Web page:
Calves, Momma Cows, and Lots of Grass – That’s What Masonic’s Beef is Made From

I’m ending my lil’ blogging hiatus to share with you a unique experience I had a few weeks ago – a behind the scenes tour of Masonic Village’s Farm with some of the Central PA Bloggers. The other bloggers in the group, except for one, was NOT from a farm and did not have a farm background.

Keep in mind I told myself I wouldn’t ask too many questions and wouldn’t steer the conversation in one direction over another using knowledge I had from either the farm or marketing our beef at the farmers’ market.

What makes Masonic Village’s Beef Different than ours? A few things!


They raise their own calves. The breeds of cattle they raise are purebred Shorthorns, or crossbred, commercial cattle. They are traditionally a beef breed of cattle.

They raise their cows on pasture year round. They have LOTS and lots of grass pasture. They make hay off of what they don’t graze, but utilize all of that green space they have for pasture. The cows pretty much feed off the grass their whole lives.

Their feeders (the calves -steers or heifers – that are going to be used for beef and are about 9 months old) are fed a mix of feed that includes silage – a fermented feed typically made of the whole stalk of corn from stalk to ear.


A pretty cool thing that happened while we were there – Deputy Secretary of Agriculture Matthew Meals presented a citation to Masonic Village acknowledging their help in celebrating May as National Beef Month, and for their contributions to the beef industry and their work in conservation of the Lancaster County landscape. Here Secretary Meals is reading the citation with Frank Stoltzfus, farm manager, and Dr. Gerald Tracy, Masonic Village’s Land Management Director.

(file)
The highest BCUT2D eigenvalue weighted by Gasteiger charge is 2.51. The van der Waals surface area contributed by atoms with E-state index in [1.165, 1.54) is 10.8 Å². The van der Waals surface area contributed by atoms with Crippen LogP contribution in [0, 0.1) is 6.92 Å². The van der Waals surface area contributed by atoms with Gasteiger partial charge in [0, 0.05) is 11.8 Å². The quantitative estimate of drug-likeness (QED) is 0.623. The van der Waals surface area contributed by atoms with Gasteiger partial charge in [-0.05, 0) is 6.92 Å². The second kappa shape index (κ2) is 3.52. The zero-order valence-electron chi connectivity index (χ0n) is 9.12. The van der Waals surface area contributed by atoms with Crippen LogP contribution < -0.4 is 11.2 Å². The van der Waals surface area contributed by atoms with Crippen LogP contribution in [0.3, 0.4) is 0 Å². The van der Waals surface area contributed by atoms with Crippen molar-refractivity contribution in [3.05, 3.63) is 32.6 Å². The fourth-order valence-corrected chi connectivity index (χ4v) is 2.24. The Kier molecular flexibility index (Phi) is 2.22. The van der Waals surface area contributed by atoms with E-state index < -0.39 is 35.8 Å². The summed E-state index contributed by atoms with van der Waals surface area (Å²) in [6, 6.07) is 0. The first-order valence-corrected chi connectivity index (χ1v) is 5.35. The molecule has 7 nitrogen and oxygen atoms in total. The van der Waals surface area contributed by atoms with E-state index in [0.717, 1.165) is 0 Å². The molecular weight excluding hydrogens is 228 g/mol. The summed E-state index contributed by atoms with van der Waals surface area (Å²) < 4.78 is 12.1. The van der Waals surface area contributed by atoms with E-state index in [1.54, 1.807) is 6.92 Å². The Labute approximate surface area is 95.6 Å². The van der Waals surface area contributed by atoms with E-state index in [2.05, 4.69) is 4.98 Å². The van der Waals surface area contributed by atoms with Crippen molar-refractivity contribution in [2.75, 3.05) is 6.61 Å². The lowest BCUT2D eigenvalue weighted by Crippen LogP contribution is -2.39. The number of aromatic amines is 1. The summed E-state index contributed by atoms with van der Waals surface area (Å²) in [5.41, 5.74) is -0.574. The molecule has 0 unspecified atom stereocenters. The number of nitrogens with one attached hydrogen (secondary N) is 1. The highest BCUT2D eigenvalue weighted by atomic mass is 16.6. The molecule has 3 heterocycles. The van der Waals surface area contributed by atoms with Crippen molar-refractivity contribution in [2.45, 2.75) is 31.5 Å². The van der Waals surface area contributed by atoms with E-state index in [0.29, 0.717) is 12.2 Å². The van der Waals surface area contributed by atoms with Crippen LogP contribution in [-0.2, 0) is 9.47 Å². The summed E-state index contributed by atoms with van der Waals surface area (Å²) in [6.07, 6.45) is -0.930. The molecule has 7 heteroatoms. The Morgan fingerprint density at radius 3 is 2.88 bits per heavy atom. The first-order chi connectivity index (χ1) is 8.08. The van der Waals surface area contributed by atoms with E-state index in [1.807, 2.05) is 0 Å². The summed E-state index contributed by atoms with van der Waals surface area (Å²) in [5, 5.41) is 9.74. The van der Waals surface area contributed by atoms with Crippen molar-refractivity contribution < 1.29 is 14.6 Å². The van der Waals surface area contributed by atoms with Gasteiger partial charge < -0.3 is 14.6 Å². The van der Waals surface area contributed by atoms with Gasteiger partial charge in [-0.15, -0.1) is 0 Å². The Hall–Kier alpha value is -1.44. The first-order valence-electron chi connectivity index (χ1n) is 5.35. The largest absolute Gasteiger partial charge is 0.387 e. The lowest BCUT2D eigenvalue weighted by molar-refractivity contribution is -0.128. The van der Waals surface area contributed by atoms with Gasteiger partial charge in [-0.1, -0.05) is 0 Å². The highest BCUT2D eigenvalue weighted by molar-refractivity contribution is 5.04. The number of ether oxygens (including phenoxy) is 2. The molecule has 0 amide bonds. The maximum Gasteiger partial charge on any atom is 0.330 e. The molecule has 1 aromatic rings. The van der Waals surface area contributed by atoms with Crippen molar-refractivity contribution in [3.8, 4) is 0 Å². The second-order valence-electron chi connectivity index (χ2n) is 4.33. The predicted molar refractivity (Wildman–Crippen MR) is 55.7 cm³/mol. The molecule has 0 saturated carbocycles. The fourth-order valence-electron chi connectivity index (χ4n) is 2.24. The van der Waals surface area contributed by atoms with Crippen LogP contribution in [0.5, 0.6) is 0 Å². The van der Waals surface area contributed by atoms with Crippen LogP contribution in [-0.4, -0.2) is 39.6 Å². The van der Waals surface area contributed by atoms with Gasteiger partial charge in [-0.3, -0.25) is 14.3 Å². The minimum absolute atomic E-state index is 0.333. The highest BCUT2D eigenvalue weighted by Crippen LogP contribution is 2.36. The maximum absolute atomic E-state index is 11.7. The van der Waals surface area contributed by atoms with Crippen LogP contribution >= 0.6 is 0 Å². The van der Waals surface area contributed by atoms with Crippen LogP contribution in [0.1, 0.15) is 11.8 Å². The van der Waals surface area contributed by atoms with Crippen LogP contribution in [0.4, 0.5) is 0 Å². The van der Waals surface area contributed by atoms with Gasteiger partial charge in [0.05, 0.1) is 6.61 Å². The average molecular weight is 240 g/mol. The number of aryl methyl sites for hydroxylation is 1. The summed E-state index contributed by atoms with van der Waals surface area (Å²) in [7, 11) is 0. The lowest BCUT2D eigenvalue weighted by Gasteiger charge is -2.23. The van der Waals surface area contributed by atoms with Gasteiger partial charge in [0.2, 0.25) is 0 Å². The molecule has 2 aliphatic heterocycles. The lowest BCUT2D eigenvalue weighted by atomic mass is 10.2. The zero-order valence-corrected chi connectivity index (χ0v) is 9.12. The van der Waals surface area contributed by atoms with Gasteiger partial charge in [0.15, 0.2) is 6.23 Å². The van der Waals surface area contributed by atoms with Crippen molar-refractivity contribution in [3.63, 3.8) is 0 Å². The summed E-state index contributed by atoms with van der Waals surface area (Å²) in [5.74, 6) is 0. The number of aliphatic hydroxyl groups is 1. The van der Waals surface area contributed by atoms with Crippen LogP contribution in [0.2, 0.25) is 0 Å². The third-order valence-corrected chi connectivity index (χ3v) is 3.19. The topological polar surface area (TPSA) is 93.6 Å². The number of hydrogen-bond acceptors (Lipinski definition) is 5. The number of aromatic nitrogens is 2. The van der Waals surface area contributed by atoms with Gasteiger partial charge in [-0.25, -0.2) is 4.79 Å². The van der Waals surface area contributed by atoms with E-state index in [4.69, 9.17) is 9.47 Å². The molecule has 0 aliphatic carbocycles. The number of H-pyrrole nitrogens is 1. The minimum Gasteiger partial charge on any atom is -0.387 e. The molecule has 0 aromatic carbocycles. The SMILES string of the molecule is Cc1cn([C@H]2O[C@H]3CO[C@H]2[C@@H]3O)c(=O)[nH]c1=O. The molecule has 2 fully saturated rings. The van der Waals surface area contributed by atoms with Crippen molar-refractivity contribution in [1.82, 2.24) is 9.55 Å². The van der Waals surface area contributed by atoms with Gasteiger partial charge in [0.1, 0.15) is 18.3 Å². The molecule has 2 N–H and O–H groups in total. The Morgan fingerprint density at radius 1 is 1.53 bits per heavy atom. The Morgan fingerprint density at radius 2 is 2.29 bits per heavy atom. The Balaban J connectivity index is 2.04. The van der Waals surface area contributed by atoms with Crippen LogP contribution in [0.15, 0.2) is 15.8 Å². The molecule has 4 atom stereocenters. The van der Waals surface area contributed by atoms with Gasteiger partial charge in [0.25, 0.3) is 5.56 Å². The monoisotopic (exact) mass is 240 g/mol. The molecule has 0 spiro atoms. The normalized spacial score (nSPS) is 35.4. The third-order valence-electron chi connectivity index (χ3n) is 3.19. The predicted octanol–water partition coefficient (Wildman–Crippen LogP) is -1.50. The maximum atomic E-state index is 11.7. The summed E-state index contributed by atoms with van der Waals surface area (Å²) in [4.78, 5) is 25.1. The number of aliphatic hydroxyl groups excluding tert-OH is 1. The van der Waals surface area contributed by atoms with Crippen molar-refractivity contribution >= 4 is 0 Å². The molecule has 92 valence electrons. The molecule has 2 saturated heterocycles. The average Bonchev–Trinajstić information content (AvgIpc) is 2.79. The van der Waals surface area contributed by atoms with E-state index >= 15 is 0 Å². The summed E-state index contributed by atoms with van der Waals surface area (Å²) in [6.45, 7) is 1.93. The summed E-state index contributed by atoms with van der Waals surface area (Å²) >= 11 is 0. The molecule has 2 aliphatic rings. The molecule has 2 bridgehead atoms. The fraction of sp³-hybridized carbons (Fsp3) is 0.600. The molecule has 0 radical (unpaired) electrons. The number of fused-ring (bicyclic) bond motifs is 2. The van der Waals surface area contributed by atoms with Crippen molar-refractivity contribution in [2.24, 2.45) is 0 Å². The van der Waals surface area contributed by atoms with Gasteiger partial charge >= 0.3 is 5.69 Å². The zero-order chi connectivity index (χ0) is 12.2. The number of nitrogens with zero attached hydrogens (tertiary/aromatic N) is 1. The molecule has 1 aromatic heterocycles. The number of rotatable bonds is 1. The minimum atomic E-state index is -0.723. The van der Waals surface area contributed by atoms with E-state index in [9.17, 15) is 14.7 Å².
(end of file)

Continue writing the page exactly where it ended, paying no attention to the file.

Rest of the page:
I have to admit, I was pretty jealous of their rolling hills and grassy pastures. At our farm, we’re limited on pasture space, so we have to manage it wisely. When it gets hot and the grass slows down its growth in the summer, sometimes we have to feed hay to make sure the steers don’t totally eat the grass to the ground, which stresses out the plant (yep, plants have stress, too!), and makes it take FOREVER to grow back (and by forever, I mean months to maybe not until next spring!).

We don’t make silage on our farm anymore (since the dairy cows were sold 7 years ago), so our steers get fed the grain that we raise, and hay that we raise (or grass from the pasture), and get PLENTY of water so they can wash it all down. We just don’t have the equipment right now to make silage, and honestly, we think the beef has a great taste because it’s not fed a fermented feed! (I don’t know if that’s scientifically true, but I don’t want to try it right now either. Our beef is pretty delish the way it is right now, and the steers are HAPPY as can be with their current meals).

Our steers go into a barn bedded with straw in the winter, and before they go meet our butcher friends. The straw is refreshed often, and provides a comfy bed for the steers. The barn has windows on both sides, and fans in the summer, to keep air moving through so they have fresh air.

Thank you to Masonic Village for “opening the barn doors” and showing our local bloggers how their beef is really produced. It was a great day with fun people exploring a tasty industry.

I stress, management decisions on one farm DO NOT mean it’s the best choice for every farm! Every farmer I know is just trying to do the best they can for their animals, their land, their business, and their livelihood with the resources they have available to them! We’re all working together to make sure your plates are able to be filled with safe, wholesome, nutritious food! 🙂


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